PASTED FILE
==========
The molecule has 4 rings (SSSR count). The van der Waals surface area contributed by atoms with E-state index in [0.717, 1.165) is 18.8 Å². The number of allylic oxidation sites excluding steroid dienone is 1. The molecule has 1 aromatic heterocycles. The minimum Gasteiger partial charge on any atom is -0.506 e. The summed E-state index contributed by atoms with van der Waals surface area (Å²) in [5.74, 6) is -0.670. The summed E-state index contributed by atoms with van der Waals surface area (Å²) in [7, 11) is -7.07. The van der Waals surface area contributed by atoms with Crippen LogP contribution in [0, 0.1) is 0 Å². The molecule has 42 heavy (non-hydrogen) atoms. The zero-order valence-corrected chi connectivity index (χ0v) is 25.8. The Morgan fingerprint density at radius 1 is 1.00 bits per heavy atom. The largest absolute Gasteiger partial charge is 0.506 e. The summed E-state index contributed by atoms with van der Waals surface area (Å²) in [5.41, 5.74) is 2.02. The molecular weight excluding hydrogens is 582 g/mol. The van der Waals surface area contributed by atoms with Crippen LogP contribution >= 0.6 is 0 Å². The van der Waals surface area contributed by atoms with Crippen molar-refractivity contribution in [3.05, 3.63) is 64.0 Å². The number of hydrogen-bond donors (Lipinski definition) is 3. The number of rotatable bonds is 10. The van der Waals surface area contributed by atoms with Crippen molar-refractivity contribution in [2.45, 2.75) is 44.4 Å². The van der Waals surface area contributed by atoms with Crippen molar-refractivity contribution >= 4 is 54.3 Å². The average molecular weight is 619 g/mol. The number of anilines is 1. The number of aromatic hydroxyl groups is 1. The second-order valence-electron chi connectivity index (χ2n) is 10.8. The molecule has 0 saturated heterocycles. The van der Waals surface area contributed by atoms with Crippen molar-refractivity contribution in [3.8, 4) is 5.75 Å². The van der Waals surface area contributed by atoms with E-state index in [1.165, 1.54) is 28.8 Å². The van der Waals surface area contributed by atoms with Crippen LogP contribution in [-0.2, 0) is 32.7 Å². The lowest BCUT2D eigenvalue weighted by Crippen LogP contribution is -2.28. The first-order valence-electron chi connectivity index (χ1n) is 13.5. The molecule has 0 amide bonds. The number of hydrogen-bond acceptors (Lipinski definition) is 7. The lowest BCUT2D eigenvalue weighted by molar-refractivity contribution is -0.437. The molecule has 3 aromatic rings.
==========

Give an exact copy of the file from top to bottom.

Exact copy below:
The molecule has 4 rings (SSSR count). The van der Waals surface area contributed by atoms with E-state index in [0.717, 1.165) is 18.8 Å². The number of allylic oxidation sites excluding steroid dienone is 1. The molecule has 1 aromatic heterocycles. The minimum Gasteiger partial charge on any atom is -0.506 e. The summed E-state index contributed by atoms with van der Waals surface area (Å²) in [5.74, 6) is -0.670. The summed E-state index contributed by atoms with van der Waals surface area (Å²) in [7, 11) is -7.07. The van der Waals surface area contributed by atoms with Crippen LogP contribution in [0, 0.1) is 0 Å². The molecule has 42 heavy (non-hydrogen) atoms. The zero-order valence-corrected chi connectivity index (χ0v) is 25.8. The Morgan fingerprint density at radius 1 is 1.00 bits per heavy atom. The largest absolute Gasteiger partial charge is 0.506 e. The summed E-state index contributed by atoms with van der Waals surface area (Å²) in [5.41, 5.74) is 2.02. The molecular weight excluding hydrogens is 582 g/mol. The van der Waals surface area contributed by atoms with Crippen LogP contribution >= 0.6 is 0 Å². The van der Waals surface area contributed by atoms with Crippen molar-refractivity contribution in [3.05, 3.63) is 64.0 Å². The number of hydrogen-bond donors (Lipinski definition) is 3. The number of rotatable bonds is 10. The van der Waals surface area contributed by atoms with Crippen molar-refractivity contribution in [2.45, 2.75) is 44.4 Å². The van der Waals surface area contributed by atoms with Crippen molar-refractivity contribution >= 4 is 54.3 Å². The average molecular weight is 619 g/mol. The number of anilines is 1. The number of aromatic hydroxyl groups is 1. The second-order valence-electron chi connectivity index (χ2n) is 10.8. The molecule has 0 saturated heterocycles. The van der Waals surface area contributed by atoms with Crippen molar-refractivity contribution in [3.8, 4) is 5.75 Å². The van der Waals surface area contributed by atoms with E-state index in [1.165, 1.54) is 28.8 Å². The van der Waals surface area contributed by atoms with Crippen LogP contribution in [-0.2, 0) is 32.7 Å². The lowest BCUT2D eigenvalue weighted by Crippen LogP contribution is -2.28. The first-order valence-electron chi connectivity index (χ1n) is 13.5. The molecule has 0 amide bonds. The number of hydrogen-bond acceptors (Lipinski definition) is 7. The lowest BCUT2D eigenvalue weighted by molar-refractivity contribution is -0.437. The molecule has 3 aromatic rings.